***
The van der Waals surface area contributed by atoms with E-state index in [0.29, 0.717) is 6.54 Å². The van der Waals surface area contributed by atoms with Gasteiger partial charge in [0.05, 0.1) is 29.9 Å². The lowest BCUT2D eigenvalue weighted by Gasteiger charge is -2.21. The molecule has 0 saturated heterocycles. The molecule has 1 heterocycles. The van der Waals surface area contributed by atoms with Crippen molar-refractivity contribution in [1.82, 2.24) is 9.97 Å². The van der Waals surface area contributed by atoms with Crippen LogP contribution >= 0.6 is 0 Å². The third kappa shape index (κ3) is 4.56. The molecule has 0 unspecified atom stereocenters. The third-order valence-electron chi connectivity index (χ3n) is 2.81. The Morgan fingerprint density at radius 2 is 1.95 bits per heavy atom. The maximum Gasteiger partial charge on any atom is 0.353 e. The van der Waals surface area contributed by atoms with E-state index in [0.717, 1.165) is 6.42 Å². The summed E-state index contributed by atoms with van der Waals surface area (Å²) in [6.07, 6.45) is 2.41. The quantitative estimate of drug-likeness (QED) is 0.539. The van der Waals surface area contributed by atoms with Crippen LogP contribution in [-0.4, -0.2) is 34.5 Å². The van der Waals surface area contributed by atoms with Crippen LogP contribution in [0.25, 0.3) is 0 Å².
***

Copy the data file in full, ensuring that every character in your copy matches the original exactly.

The van der Waals surface area contributed by atoms with E-state index in [0.29, 0.717) is 6.54 Å². The van der Waals surface area contributed by atoms with Gasteiger partial charge in [0.05, 0.1) is 29.9 Å². The lowest BCUT2D eigenvalue weighted by Gasteiger charge is -2.21. The molecule has 0 saturated heterocycles. The molecule has 1 heterocycles. The van der Waals surface area contributed by atoms with Crippen molar-refractivity contribution in [1.82, 2.24) is 9.97 Å². The van der Waals surface area contributed by atoms with Crippen LogP contribution >= 0.6 is 0 Å². The third kappa shape index (κ3) is 4.56. The molecule has 0 unspecified atom stereocenters. The third-order valence-electron chi connectivity index (χ3n) is 2.81. The Morgan fingerprint density at radius 2 is 1.95 bits per heavy atom. The maximum Gasteiger partial charge on any atom is 0.353 e. The van der Waals surface area contributed by atoms with E-state index in [0.717, 1.165) is 6.42 Å². The summed E-state index contributed by atoms with van der Waals surface area (Å²) in [6.07, 6.45) is 2.41. The quantitative estimate of drug-likeness (QED) is 0.539. The van der Waals surface area contributed by atoms with Crippen LogP contribution in [-0.4, -0.2) is 34.5 Å². The van der Waals surface area contributed by atoms with Crippen LogP contribution in [0.25, 0.3) is 0 Å².